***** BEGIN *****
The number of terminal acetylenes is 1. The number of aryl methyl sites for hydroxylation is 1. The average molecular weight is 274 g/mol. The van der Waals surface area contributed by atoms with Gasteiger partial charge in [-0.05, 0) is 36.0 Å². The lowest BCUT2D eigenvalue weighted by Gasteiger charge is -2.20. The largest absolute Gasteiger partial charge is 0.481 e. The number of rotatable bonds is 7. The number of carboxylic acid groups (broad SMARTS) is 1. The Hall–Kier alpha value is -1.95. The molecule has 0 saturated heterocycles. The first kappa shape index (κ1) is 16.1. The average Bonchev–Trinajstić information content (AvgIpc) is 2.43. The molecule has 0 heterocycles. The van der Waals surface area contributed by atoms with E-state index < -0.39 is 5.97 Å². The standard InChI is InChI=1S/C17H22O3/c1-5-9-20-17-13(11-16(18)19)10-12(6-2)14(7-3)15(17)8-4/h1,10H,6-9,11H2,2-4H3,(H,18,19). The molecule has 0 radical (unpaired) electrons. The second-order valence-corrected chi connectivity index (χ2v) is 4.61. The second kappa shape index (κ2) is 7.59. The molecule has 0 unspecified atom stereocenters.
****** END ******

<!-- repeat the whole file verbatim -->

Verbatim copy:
The number of terminal acetylenes is 1. The number of aryl methyl sites for hydroxylation is 1. The average molecular weight is 274 g/mol. The van der Waals surface area contributed by atoms with Gasteiger partial charge in [-0.05, 0) is 36.0 Å². The lowest BCUT2D eigenvalue weighted by Gasteiger charge is -2.20. The largest absolute Gasteiger partial charge is 0.481 e. The number of rotatable bonds is 7. The number of carboxylic acid groups (broad SMARTS) is 1. The Hall–Kier alpha value is -1.95. The molecule has 0 saturated heterocycles. The first kappa shape index (κ1) is 16.1. The average Bonchev–Trinajstić information content (AvgIpc) is 2.43. The molecule has 0 heterocycles. The van der Waals surface area contributed by atoms with E-state index < -0.39 is 5.97 Å². The standard InChI is InChI=1S/C17H22O3/c1-5-9-20-17-13(11-16(18)19)10-12(6-2)14(7-3)15(17)8-4/h1,10H,6-9,11H2,2-4H3,(H,18,19). The molecule has 0 radical (unpaired) electrons. The second-order valence-corrected chi connectivity index (χ2v) is 4.61. The second kappa shape index (κ2) is 7.59. The molecule has 0 unspecified atom stereocenters.